One such person that I was very pleased and surprised to meet is my new friend and fan Leonie. She's the mother of one of my patients in the intensive care unit. Her daughter was in a coma after being hit by a car and left at the roadside. Were it not for a helpful passerby, she would have died. One of the nurses really liked my song Beautiful Thing. Leonie overheard and told us that April was really into music and suggested I play it for April while she was comatose. We held my phone over April as she lay there, and everyone listened. I mean actually listened. Leonie repeated some of the lyrics as it played.
"Feel that I could
Touch the sky.
You belong by my side."
It was very touching for me to see that. "Wow, you're listening. You get it. You really get it." I thought to myself.
Her family was there, and really liked it, and Leonie bought a copy of the CD as soon as it became available.
April needed brain surgery, but she's perfectly fine now. I went to visit her during her rehabilitation, and it was really nice to see her awake and speaking. We all got on really well, and I played her another song on my guitar. We had a photo taken, which they were happy for me to put online.
We're all in regular contact, and Leonie even came upto Sydney for my latest CD launch. They're both very warm people, and I'm really glad to have met them. It was great for her to see me play with the whole band, and she really enjoyed it. She has both of my CDs, and April tells me that she plays them all the time. I love all my songs, and although they're not taking over the world, meeting people like Leonie gives me huge satisfaction, validating my belief that my music is actually worth owning.
I set up that launch party with the purchase of the CD included in the cover charge. The previous 2 launch parties in March this year and June last year had how many CD sales…? Zero. About 50 people came to my launch party in March, which was great to see, but when I offered them a CD, they all looked at me like I was strange. None of them really listened to any of my songs. I just felt like asking them all "If you're not interested in my music, why are you here..?" Fewer people came to the most recent launch party, but I was much happier. I'd rather play in front of 12 people who are actually interested in the music than 50 people who are just out to get drunk with me singing in the background.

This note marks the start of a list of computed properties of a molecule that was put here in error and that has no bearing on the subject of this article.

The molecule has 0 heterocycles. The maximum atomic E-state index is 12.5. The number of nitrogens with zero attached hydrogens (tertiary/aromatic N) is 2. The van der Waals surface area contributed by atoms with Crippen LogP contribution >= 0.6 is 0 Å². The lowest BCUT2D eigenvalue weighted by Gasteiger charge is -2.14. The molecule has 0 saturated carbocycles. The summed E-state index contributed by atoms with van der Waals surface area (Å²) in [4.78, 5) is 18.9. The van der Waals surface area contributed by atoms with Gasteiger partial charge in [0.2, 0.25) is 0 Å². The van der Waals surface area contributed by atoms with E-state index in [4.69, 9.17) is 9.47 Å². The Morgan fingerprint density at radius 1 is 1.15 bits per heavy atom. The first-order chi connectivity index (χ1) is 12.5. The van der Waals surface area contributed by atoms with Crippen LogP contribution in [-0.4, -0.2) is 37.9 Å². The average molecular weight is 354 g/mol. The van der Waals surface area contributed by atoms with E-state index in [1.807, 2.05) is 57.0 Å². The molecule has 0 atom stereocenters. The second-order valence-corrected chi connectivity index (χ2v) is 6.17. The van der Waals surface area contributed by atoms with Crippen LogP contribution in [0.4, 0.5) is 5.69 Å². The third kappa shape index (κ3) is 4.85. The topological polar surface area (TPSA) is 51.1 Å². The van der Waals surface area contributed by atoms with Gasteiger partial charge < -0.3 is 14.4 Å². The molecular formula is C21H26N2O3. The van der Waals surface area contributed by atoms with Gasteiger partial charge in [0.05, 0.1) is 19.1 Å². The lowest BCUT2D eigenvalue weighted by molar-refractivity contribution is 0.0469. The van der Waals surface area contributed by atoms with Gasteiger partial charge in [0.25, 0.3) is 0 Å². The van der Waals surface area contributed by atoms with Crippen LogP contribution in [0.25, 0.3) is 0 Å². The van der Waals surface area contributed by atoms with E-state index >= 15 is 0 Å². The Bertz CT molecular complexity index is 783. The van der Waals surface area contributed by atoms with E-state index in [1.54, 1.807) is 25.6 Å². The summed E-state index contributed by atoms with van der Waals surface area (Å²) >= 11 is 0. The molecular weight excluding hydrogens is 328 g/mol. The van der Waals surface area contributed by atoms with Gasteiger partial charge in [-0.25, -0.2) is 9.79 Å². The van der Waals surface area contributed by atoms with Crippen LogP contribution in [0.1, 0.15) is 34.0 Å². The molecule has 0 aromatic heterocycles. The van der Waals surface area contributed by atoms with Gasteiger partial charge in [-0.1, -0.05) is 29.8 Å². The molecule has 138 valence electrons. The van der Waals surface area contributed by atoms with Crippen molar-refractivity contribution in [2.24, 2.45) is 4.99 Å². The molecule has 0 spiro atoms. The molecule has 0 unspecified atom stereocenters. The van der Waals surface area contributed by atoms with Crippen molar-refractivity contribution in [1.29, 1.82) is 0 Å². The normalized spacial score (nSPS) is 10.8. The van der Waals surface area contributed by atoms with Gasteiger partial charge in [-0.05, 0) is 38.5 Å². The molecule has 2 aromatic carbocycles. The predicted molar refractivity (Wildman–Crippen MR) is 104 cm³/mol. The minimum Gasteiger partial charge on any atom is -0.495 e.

An american radio distribution company heard my new CD online, and contacted me, asking me to sign with them. They've submitted it to 150 radio stations in america. 147 of them said that they'd play it. I'm looking forward to seeing what happens with that. If this goes anywhere, I'll remember people like Leonie, who like me because I'm genuinely good, and not because I'm popular. I think every celebrity has a cohort of people who had no time for them before they became celebrities, and then suddenly became a lot more appreciative of them once their status changed.
I remember in my final year of medical school, I was on placement in Ashford, Kent, and at the hospital party, I expressed an interest in one of the senior nurses. She told me that she wasn't interested. 4 months later, I graduated, was earning money and went to work at that same hospital. All of a sudden that same nurse became a lot more tactile and verbal with me. I just looked at her and thought "Wow- women like you actually exist." I wanted nothing to do with it.
Remember the people who invested time, money or effort in you when you were 'nobody'. Because if you become 'somebody', people who appreciate you for you become very difficult to differentiate from leeches and smiling assassins.